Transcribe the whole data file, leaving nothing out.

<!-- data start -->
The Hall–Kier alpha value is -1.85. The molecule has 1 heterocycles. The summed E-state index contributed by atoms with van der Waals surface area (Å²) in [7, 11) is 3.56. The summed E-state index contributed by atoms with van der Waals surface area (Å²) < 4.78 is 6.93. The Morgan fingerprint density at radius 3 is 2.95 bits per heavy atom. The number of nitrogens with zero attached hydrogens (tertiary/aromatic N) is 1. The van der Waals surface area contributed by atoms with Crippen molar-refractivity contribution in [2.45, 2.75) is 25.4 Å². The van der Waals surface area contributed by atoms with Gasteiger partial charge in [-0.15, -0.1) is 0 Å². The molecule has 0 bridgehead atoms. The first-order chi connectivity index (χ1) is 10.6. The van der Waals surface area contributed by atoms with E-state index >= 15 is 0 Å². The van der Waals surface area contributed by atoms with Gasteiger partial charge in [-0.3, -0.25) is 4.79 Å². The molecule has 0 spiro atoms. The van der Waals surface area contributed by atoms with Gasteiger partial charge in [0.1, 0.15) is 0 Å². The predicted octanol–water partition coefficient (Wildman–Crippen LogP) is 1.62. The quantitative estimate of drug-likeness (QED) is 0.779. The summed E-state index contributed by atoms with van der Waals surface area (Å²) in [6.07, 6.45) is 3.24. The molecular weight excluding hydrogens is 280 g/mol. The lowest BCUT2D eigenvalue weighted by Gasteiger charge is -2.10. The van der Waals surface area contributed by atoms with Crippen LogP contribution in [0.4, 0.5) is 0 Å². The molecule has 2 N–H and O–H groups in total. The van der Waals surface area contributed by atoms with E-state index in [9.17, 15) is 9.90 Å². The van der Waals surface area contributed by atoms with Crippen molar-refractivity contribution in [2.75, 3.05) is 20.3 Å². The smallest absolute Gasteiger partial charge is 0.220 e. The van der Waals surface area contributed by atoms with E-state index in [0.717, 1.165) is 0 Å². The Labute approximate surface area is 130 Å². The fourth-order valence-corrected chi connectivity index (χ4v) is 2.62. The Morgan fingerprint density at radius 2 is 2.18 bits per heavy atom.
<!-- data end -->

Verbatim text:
The Hall–Kier alpha value is -1.85. The molecule has 1 heterocycles. The summed E-state index contributed by atoms with van der Waals surface area (Å²) in [7, 11) is 3.56. The summed E-state index contributed by atoms with van der Waals surface area (Å²) < 4.78 is 6.93. The Morgan fingerprint density at radius 3 is 2.95 bits per heavy atom. The number of nitrogens with zero attached hydrogens (tertiary/aromatic N) is 1. The van der Waals surface area contributed by atoms with Crippen molar-refractivity contribution in [2.45, 2.75) is 25.4 Å². The van der Waals surface area contributed by atoms with Gasteiger partial charge in [-0.15, -0.1) is 0 Å². The molecule has 0 bridgehead atoms. The first-order chi connectivity index (χ1) is 10.6. The van der Waals surface area contributed by atoms with E-state index >= 15 is 0 Å². The van der Waals surface area contributed by atoms with Gasteiger partial charge in [-0.3, -0.25) is 4.79 Å². The molecule has 0 spiro atoms. The van der Waals surface area contributed by atoms with Gasteiger partial charge in [0.1, 0.15) is 0 Å². The predicted octanol–water partition coefficient (Wildman–Crippen LogP) is 1.62. The quantitative estimate of drug-likeness (QED) is 0.779. The summed E-state index contributed by atoms with van der Waals surface area (Å²) in [6.07, 6.45) is 3.24. The molecular weight excluding hydrogens is 280 g/mol. The lowest BCUT2D eigenvalue weighted by Gasteiger charge is -2.10. The van der Waals surface area contributed by atoms with Crippen LogP contribution in [0.4, 0.5) is 0 Å². The molecule has 2 N–H and O–H groups in total. The van der Waals surface area contributed by atoms with E-state index in [9.17, 15) is 9.90 Å². The van der Waals surface area contributed by atoms with Crippen molar-refractivity contribution in [2.75, 3.05) is 20.3 Å². The smallest absolute Gasteiger partial charge is 0.220 e. The van der Waals surface area contributed by atoms with E-state index in [0.717, 1.165) is 0 Å². The Labute approximate surface area is 130 Å². The fourth-order valence-corrected chi connectivity index (χ4v) is 2.62. The Morgan fingerprint density at radius 2 is 2.18 bits per heavy atom.